President Of Investment Advisory Firm Sentenced In Manhattan Federal Court To Six Years In Prison For Multimillion-Dollar Investment Fraud Scheme
Preet Bharara, the United States Attorney for the Southern District of New York, announced today that JAMES TAGLIAFERRI, formerly the president of TAG Virgin Islands (“TAG”), was sentenced in Manhattan federal court to six years in prison in connection with a multi-year multimillion-dollar fraudulent scheme to defraud his own investment advisory clients. Through TAG, TAGLIAFERRI, a SEC-registered investment adviser: (a) accepted undisclosed compensation in exchange for causing his clients to invest in certain securities; (b) used client funds for illegitimate purposes, including paying other clients; and (c) caused false and fictitious securities instruments to be placed in client accounts. In total, TAGLIAFERRI’s scheme caused clients to lose at least $16 million. In July 2014, TAGLIAFERRI was convicted, following a nearly five-week jury trial, of investment adviser fraud, securities fraud, multiple counts of wire fraud, and multiple counts of violating the Travel Act. He was sentenced today by U.S. District Judge Ronnie Abrams.
Manhattan U.S. Attorney Preet Bharara said: “Today’s sentence ensures that James Tagliaferri will be punished for taking millions in undisclosed fees in exchange for steering his clients’ money to certain companies, and defrauding investors to the tune of millions of dollars. Those who would commit similar crimes should understand that this Office has zero tolerance for individuals who jettison their investors’ interests in favor of their own through fraud and deceit.”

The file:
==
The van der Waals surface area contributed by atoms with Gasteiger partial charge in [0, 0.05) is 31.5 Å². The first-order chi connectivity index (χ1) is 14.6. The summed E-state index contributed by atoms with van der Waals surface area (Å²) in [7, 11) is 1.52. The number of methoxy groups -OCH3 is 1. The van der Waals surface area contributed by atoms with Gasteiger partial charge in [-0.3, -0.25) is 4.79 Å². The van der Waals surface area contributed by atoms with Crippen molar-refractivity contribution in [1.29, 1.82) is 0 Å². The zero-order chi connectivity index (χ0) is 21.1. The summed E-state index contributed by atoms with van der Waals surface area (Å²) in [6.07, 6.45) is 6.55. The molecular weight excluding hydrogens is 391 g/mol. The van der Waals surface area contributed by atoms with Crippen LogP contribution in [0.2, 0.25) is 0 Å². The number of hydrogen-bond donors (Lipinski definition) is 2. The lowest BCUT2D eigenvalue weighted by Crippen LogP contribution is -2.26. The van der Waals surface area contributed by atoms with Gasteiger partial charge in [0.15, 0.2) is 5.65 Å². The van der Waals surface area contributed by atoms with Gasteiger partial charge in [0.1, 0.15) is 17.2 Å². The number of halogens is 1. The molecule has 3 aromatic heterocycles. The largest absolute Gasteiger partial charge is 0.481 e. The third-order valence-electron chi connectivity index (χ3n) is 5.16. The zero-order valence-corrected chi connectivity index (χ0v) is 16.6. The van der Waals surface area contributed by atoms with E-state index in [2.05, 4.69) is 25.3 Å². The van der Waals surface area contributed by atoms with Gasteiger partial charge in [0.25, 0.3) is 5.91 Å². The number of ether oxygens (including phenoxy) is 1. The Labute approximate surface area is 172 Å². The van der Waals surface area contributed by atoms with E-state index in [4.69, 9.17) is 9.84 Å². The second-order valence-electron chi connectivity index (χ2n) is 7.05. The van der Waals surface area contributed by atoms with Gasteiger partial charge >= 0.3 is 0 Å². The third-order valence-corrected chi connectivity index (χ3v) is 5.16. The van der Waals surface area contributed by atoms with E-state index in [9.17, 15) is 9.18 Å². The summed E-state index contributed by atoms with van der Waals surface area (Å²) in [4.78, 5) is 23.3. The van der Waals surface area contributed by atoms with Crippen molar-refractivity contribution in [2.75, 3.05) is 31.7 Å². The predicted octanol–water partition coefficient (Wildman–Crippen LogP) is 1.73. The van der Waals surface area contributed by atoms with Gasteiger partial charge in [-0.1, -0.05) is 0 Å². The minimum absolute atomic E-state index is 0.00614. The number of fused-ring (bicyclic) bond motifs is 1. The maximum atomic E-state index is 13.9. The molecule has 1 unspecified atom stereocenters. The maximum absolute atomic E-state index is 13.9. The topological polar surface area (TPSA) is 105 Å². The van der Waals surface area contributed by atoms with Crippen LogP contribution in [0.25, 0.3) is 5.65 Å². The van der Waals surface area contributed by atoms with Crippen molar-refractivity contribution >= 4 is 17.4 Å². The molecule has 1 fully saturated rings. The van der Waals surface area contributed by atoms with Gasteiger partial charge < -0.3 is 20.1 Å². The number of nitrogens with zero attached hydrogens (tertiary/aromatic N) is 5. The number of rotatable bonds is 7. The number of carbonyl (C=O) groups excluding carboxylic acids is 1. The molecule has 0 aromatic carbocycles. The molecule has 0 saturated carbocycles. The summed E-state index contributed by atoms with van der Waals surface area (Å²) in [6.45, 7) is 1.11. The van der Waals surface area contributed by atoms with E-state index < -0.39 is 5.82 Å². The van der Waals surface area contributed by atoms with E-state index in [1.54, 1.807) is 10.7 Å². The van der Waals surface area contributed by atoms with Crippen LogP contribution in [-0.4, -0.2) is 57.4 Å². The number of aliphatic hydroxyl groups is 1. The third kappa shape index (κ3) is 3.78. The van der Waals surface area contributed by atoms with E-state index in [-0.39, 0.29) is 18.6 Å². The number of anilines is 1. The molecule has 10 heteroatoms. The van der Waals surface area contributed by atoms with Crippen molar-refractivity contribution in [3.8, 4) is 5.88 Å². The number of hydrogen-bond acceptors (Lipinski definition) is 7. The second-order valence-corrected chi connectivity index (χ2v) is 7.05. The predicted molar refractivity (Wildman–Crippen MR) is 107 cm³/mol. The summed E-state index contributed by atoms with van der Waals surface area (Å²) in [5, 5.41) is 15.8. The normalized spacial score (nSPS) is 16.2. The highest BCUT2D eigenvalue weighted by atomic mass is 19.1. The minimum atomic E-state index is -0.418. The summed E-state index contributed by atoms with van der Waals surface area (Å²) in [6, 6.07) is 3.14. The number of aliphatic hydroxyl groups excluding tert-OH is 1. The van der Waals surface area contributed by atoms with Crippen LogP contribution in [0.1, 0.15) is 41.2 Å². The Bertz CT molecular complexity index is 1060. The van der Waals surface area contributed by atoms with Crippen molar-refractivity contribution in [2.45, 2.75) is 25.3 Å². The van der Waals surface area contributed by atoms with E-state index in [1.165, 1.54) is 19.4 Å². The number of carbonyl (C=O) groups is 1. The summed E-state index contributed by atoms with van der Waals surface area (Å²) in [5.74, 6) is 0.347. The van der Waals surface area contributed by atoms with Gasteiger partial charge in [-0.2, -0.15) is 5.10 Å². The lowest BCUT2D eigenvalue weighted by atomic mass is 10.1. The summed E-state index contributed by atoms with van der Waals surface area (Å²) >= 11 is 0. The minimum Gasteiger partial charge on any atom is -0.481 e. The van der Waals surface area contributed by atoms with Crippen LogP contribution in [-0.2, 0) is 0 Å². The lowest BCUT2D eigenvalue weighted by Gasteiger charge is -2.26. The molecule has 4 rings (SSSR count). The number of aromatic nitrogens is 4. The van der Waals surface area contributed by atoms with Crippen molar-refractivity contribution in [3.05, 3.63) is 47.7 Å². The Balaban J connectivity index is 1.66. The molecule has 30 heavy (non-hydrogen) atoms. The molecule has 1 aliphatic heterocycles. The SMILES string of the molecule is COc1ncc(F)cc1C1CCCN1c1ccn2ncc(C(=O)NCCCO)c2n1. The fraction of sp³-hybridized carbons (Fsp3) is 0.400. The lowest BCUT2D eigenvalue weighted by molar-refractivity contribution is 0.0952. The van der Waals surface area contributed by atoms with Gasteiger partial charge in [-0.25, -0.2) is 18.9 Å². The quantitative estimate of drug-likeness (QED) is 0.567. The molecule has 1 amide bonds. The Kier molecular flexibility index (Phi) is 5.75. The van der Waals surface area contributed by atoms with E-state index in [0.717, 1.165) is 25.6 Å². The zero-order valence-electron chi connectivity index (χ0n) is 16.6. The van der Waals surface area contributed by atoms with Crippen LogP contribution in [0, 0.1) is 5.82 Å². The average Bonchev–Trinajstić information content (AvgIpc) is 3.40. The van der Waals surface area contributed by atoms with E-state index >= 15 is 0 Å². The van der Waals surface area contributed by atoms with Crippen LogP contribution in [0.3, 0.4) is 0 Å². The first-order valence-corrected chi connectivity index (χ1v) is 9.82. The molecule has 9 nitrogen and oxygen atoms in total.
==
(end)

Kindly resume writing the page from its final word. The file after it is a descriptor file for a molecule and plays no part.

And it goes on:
According to the Superseding Indictment filed in Manhattan federal court, other court documents in the public record, and the evidence presented at trial:
In 2007, TAGLIAFERRI opened TAG in the Virgin Islands and began offering investment advisory services to clients through that company. Previously, TAGLIAFERRI had offered such services through another company, Taurus Advisory Group.
Beginning in 2007, TAGLIAFERRI began executing a scheme to defraud TAG clients in various ways. First, TAGLIAFERRI began taking undisclosed fees in exchange for investing client funds in certain companies. He received at least $1.6 million in undisclosed fees in exchange for causing clients to invest in the securities of a horse-racing company located in Garden City, New York (“Company 1”). TAGLIAFERRI placed at least $40 million of client funds in investments relating to Company 1. He also received at least approximately $1.75 million in undisclosed compensation in exchange for placing client funds in several companies affiliated with an associate of his (“Associate 1”). Ultimately, TAGLIAFERRI placed at least $80 million in client funds in investments relating to these companies.
TAGLIAFERRI often used his clients’ money to finance these undisclosed payments to TAG. He did this by transferring client funds from custodial accounts to a trust account maintained by an attorney. He then diverted a portion of those funds – the undisclosed payment – from the trust account to a TAG account in the Virgin Islands that he controlled. By routing fees to TAG through this trust account and other third-party accounts, TAGLIAFERRI was able to receive these fees with no record of such fees appearing on the monthly statements custodial financial institutions sent to TAG clients.